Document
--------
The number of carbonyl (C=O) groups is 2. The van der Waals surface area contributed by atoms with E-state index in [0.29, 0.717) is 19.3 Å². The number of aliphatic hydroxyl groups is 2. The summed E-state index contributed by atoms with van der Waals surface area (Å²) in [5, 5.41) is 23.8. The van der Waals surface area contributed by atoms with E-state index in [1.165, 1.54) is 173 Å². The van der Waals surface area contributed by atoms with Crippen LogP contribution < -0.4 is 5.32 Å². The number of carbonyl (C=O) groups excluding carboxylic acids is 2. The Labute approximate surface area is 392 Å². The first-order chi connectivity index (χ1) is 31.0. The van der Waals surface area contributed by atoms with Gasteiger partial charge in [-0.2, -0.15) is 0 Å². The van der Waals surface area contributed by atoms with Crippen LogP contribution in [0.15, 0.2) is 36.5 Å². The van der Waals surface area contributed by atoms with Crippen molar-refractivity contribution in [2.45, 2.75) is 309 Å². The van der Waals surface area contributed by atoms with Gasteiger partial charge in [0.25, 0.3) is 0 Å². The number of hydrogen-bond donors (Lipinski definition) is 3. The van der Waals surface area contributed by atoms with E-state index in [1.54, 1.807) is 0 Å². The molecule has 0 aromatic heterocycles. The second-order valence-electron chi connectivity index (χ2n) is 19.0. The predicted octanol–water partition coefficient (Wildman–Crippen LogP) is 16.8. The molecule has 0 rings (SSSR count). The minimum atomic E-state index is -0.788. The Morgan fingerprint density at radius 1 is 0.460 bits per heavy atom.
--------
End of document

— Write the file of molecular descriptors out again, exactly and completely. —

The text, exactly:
The number of carbonyl (C=O) groups is 2. The van der Waals surface area contributed by atoms with E-state index in [0.29, 0.717) is 19.3 Å². The number of aliphatic hydroxyl groups is 2. The summed E-state index contributed by atoms with van der Waals surface area (Å²) in [5, 5.41) is 23.8. The van der Waals surface area contributed by atoms with E-state index in [1.165, 1.54) is 173 Å². The van der Waals surface area contributed by atoms with Crippen LogP contribution < -0.4 is 5.32 Å². The number of carbonyl (C=O) groups excluding carboxylic acids is 2. The Labute approximate surface area is 392 Å². The first-order chi connectivity index (χ1) is 31.0. The van der Waals surface area contributed by atoms with Gasteiger partial charge in [-0.2, -0.15) is 0 Å². The van der Waals surface area contributed by atoms with Crippen LogP contribution in [0.15, 0.2) is 36.5 Å². The van der Waals surface area contributed by atoms with Crippen molar-refractivity contribution in [2.45, 2.75) is 309 Å². The van der Waals surface area contributed by atoms with Gasteiger partial charge in [0.25, 0.3) is 0 Å². The number of hydrogen-bond donors (Lipinski definition) is 3. The van der Waals surface area contributed by atoms with E-state index in [1.54, 1.807) is 0 Å². The molecule has 0 aromatic heterocycles. The second-order valence-electron chi connectivity index (χ2n) is 19.0. The predicted octanol–water partition coefficient (Wildman–Crippen LogP) is 16.8. The molecule has 0 rings (SSSR count). The minimum atomic E-state index is -0.788. The Morgan fingerprint density at radius 1 is 0.460 bits per heavy atom.